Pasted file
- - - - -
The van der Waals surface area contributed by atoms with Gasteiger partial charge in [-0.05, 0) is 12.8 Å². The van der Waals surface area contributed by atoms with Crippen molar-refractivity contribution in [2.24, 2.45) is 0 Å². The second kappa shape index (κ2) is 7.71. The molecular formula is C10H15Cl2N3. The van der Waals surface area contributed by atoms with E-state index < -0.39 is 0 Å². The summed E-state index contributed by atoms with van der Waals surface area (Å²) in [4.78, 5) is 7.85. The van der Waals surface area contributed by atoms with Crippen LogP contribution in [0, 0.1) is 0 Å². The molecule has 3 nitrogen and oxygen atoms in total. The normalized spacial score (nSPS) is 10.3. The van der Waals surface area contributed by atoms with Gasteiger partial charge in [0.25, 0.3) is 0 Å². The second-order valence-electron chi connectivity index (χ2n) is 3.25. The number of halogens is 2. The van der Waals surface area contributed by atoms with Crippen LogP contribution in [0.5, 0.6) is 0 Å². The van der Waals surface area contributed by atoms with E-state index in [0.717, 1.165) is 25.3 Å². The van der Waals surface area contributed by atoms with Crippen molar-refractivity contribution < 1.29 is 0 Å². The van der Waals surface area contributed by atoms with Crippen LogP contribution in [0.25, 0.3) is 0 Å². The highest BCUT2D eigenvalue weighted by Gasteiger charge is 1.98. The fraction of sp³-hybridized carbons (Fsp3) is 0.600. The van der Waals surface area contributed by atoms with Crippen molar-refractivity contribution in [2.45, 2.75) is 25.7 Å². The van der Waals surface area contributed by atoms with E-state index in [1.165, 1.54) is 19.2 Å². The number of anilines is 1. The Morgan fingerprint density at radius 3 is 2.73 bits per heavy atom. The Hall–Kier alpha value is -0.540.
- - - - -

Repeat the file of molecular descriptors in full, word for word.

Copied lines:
The van der Waals surface area contributed by atoms with Gasteiger partial charge in [-0.05, 0) is 12.8 Å². The van der Waals surface area contributed by atoms with Crippen molar-refractivity contribution in [2.24, 2.45) is 0 Å². The second kappa shape index (κ2) is 7.71. The molecular formula is C10H15Cl2N3. The van der Waals surface area contributed by atoms with E-state index < -0.39 is 0 Å². The summed E-state index contributed by atoms with van der Waals surface area (Å²) in [4.78, 5) is 7.85. The van der Waals surface area contributed by atoms with Crippen LogP contribution in [0, 0.1) is 0 Å². The molecule has 3 nitrogen and oxygen atoms in total. The normalized spacial score (nSPS) is 10.3. The van der Waals surface area contributed by atoms with Gasteiger partial charge in [0.25, 0.3) is 0 Å². The second-order valence-electron chi connectivity index (χ2n) is 3.25. The number of halogens is 2. The van der Waals surface area contributed by atoms with Crippen LogP contribution in [0.5, 0.6) is 0 Å². The van der Waals surface area contributed by atoms with E-state index in [0.717, 1.165) is 25.3 Å². The van der Waals surface area contributed by atoms with Crippen molar-refractivity contribution < 1.29 is 0 Å². The van der Waals surface area contributed by atoms with Crippen LogP contribution in [0.25, 0.3) is 0 Å². The highest BCUT2D eigenvalue weighted by Gasteiger charge is 1.98. The fraction of sp³-hybridized carbons (Fsp3) is 0.600. The van der Waals surface area contributed by atoms with Crippen molar-refractivity contribution in [2.45, 2.75) is 25.7 Å². The van der Waals surface area contributed by atoms with E-state index in [1.165, 1.54) is 19.2 Å². The number of anilines is 1. The Morgan fingerprint density at radius 3 is 2.73 bits per heavy atom. The Hall–Kier alpha value is -0.540.